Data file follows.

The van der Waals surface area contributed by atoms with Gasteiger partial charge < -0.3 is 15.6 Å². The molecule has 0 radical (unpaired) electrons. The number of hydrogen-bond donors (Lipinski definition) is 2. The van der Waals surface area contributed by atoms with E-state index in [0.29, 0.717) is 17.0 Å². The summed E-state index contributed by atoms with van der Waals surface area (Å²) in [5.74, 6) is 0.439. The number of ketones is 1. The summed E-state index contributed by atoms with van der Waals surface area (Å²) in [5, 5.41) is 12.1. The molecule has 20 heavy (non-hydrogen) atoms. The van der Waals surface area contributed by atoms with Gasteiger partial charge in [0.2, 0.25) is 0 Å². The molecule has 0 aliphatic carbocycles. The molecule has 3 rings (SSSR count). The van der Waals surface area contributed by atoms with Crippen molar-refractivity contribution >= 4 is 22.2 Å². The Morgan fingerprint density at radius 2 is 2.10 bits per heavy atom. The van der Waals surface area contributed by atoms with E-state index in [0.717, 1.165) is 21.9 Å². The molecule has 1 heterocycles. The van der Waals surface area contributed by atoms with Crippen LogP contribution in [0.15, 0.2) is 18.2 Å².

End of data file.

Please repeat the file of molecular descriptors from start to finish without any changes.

The van der Waals surface area contributed by atoms with Gasteiger partial charge < -0.3 is 15.6 Å². The molecule has 0 radical (unpaired) electrons. The number of hydrogen-bond donors (Lipinski definition) is 2. The van der Waals surface area contributed by atoms with E-state index in [0.29, 0.717) is 17.0 Å². The summed E-state index contributed by atoms with van der Waals surface area (Å²) in [5.74, 6) is 0.439. The number of ketones is 1. The summed E-state index contributed by atoms with van der Waals surface area (Å²) in [5, 5.41) is 12.1. The molecule has 20 heavy (non-hydrogen) atoms. The van der Waals surface area contributed by atoms with Gasteiger partial charge in [0.2, 0.25) is 0 Å². The molecule has 0 aliphatic carbocycles. The molecule has 3 rings (SSSR count). The van der Waals surface area contributed by atoms with Crippen molar-refractivity contribution >= 4 is 22.2 Å². The Morgan fingerprint density at radius 2 is 2.10 bits per heavy atom. The van der Waals surface area contributed by atoms with E-state index in [0.717, 1.165) is 21.9 Å². The molecule has 1 heterocycles. The van der Waals surface area contributed by atoms with Crippen LogP contribution in [0.15, 0.2) is 18.2 Å².